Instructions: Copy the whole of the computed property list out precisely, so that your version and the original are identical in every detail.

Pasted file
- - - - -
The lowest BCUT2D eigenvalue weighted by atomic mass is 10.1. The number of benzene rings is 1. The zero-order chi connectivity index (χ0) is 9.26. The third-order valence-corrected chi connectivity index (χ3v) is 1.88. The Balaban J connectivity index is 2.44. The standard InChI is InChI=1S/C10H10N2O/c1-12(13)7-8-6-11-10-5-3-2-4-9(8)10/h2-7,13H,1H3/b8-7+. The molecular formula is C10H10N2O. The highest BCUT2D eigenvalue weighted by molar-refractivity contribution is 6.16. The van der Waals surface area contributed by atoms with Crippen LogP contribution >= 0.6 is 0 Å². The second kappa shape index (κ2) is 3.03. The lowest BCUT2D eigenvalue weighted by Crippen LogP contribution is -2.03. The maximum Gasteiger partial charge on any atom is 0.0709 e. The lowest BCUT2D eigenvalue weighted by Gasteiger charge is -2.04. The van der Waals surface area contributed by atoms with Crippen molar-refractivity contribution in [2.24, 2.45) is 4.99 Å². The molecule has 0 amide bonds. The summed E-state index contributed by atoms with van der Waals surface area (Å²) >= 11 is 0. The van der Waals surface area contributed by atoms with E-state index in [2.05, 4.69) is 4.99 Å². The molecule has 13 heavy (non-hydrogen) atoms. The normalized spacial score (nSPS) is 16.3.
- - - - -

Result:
The lowest BCUT2D eigenvalue weighted by atomic mass is 10.1. The number of benzene rings is 1. The zero-order chi connectivity index (χ0) is 9.26. The third-order valence-corrected chi connectivity index (χ3v) is 1.88. The Balaban J connectivity index is 2.44. The standard InChI is InChI=1S/C10H10N2O/c1-12(13)7-8-6-11-10-5-3-2-4-9(8)10/h2-7,13H,1H3/b8-7+. The molecular formula is C10H10N2O. The highest BCUT2D eigenvalue weighted by molar-refractivity contribution is 6.16. The van der Waals surface area contributed by atoms with Crippen LogP contribution >= 0.6 is 0 Å². The second kappa shape index (κ2) is 3.03. The lowest BCUT2D eigenvalue weighted by Crippen LogP contribution is -2.03. The maximum Gasteiger partial charge on any atom is 0.0709 e. The lowest BCUT2D eigenvalue weighted by Gasteiger charge is -2.04. The van der Waals surface area contributed by atoms with Crippen molar-refractivity contribution in [2.24, 2.45) is 4.99 Å². The molecule has 0 amide bonds. The summed E-state index contributed by atoms with van der Waals surface area (Å²) >= 11 is 0. The van der Waals surface area contributed by atoms with E-state index in [2.05, 4.69) is 4.99 Å². The molecule has 13 heavy (non-hydrogen) atoms. The normalized spacial score (nSPS) is 16.3.